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Eight Tips to Enjoy a Book Study

This year, as part of the Year of Service, EDSD is studying one book: The New Parish: How Neighborhood Churches are Transforming Mission, Discipleship, and Community. Churches across the diocese are encouraged to gather in small groups to explore how your church can be known to our neighbors through care, reconciliation, and renewal. After all, a church that cares for its neighborhood is the type of church others want to join.

Bishop Susan Brown Snook said, “This book is an excellent example of how churches can lead local neighborhoods to the gift of God’s love through service and action. I encourage you to join your church’s book group and engage in the life-giving joy of sharing Christ’s love with your neighborhood.”  

Each chapter in The New Parish concludes with questions for conversation and missional practices for congregation members—making facilitating a book study much easier.

In preparation for your congregation’s book study, you will want to begin by selecting a facilitator, a time, and a place to meet. Set up sign-ups for participants and provide information for members to acquire books ahead of time. Promote the book study during worship and invite members to participate. For more small group ideas, you can utilize our Faith to Go resources for small groups.

Here is a suggested book study schedule for reading and discussing each week:

Week 1—Feb. 22 to Mar. 1: Introduction and Chapter 1

Week 2—Mar. 1 to Mar. 8: Chapter 2 and Chapter 3

Week 3—Mar. 8 to Mar. 15: Chapter 4 and Chapter 5

Week 4—Mar. 15 to Mar. 22: Chapter 6 and Chapter 7

Week 5—Mar. 22 to Mar. 29: Chapter 8 and Chapter 9

Ask your clergy about the Diocese-wide Lenten Book Study, and find out when your local group starts meeting. Below are eight tips for enjoying a book study:

  1. Make notes and mark pages as you go
    Reading a book discussion–whether as a leader or participant– is different from reading just for pleasure. Notes help you recall what was significant or call to attention something the author included that you found interesting. Plus, making notes as you go slows down your reading–making it a more intentional time of reflection.
  2. Ask tough questions of yourself and the book
    Don’t be afraid to ask hard questions. Often the author is presenting difficult issues for that very purpose. Look for questions that may lead to in-depth conversations with your group and make the book more meaningful.
  3. Pay attention to the author’s message
    Remember that a good author uses every word in deliberately. Critical reading improves with practice. Try to be aware of what the author is revealing about herself and what she wants you to learn about life from her perspective.
  4. SPEAK UP! Group discussion is like a conversation; everyone takes part in it. Each speaker responds to what the person before them said. Enjoy the spontaneous exchange of ideas and opinions. The discussion is your chance to say what you think about the text. During a book discussion, what you’re really discussing is everything that the author hasn’t said. Look forward to saying, “Gee, I never knew that.” or “Isn’t that interesting.” 
  5. Notice the structure of the book
    Sometimes an author structures a book to illustrate an important concept or to create a mood. Notice how the author structured the book. Are chapters prefaced by quotes? If so, how do they apply to the chapters? How does the sequence of ideas unfold to create a greater understanding? Is it written in flashbacks?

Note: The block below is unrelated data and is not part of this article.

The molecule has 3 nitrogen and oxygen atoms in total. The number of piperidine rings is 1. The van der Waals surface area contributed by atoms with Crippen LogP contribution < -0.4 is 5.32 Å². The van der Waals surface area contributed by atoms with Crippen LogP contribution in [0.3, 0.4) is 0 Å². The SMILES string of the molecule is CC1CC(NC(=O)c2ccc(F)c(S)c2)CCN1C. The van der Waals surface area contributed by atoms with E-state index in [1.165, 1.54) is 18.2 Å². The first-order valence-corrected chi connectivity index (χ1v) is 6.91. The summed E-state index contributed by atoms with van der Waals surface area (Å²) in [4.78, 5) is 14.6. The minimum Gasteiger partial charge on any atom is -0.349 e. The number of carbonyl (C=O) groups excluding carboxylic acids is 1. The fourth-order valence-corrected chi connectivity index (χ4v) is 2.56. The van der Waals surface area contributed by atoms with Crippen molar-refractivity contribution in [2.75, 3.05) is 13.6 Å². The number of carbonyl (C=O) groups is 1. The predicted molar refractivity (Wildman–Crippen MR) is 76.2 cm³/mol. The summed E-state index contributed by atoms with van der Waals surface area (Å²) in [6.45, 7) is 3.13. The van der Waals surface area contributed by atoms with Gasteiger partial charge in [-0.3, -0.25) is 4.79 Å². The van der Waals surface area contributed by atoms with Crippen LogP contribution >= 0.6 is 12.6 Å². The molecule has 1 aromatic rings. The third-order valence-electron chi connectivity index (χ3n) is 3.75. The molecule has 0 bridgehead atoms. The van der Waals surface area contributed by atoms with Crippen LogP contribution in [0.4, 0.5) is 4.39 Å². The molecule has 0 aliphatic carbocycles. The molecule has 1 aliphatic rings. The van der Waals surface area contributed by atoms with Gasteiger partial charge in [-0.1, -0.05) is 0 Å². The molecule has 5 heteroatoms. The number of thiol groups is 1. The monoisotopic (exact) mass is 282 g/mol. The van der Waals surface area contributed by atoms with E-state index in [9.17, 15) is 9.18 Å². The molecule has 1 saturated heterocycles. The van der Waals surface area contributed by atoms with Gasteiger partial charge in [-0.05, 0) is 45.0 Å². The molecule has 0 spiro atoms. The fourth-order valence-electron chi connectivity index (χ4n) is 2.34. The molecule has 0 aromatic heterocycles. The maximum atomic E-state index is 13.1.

6. Share your viewpoint and experience
    Don’t expect to be called on to speak; enter into the discussion with your comments. When disagreeing with other people’s interpretations or opinions, say so and tell why, in a friendly way—considering all points of view are important to group discussions.
  7. Make comparisons to other books and authors
    Compare The New Parish to others books by Paul Sparks, Tim Sorens, or Dwight J Friesen. Or compare it to books by other authors. Often, themes run through authors’ works that are more realized by comparison. Comparing authors’ works may help you solidify your opinions, as well as reveal what you may otherwise miss.
  8. Listen to others
    Try to understand the other person’s point of view. Remember, there are several points of view possible on every question. 

Category: #Communications, #Service, #Worship & Formation

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One reply to “Eight Tips to Enjoy a Book Study

  1. Peter Sickels | on January 20, 2023

    Hi Chris- I’d like to join a study group and would be happy to help facilitate one here in the village of Ocean Beach. I live at 1619 Ocean Front St., between Coronado and Del Mar Avenues, a a bike path with some parking for cars available nearby; and indoor/outdoor space to host a meeting of up to 12, but 8-10 would be better. I have two housemates who helped me host a meal for Dr. Gerry and Nan Hardison and Jane Andrews, members of All Souls last Monday night. Alternatively, I would be willing to help with a group at All Souls pending the arrival of their new Rector on February 5. These groups could help the nascent plan for congregation formation in the village if that suits the diocesan plan. Several members of All Souls offered to assist in any effort that I knew of when I finished my interim assignment there. This could be the centerpiece of my involvement if it could work that way. In any case, sign me up for whatever might be bubbling up to the surface; any discussions or forums, on-line or in-person. I have been attending St. Peter’s-by-the-Sea ELCA Lutheran on Sunset Cliffs Blvd. in OB which is also connected to All Souls through several important mission outreaches in the coming months.

    Blessings to you and these study groups.

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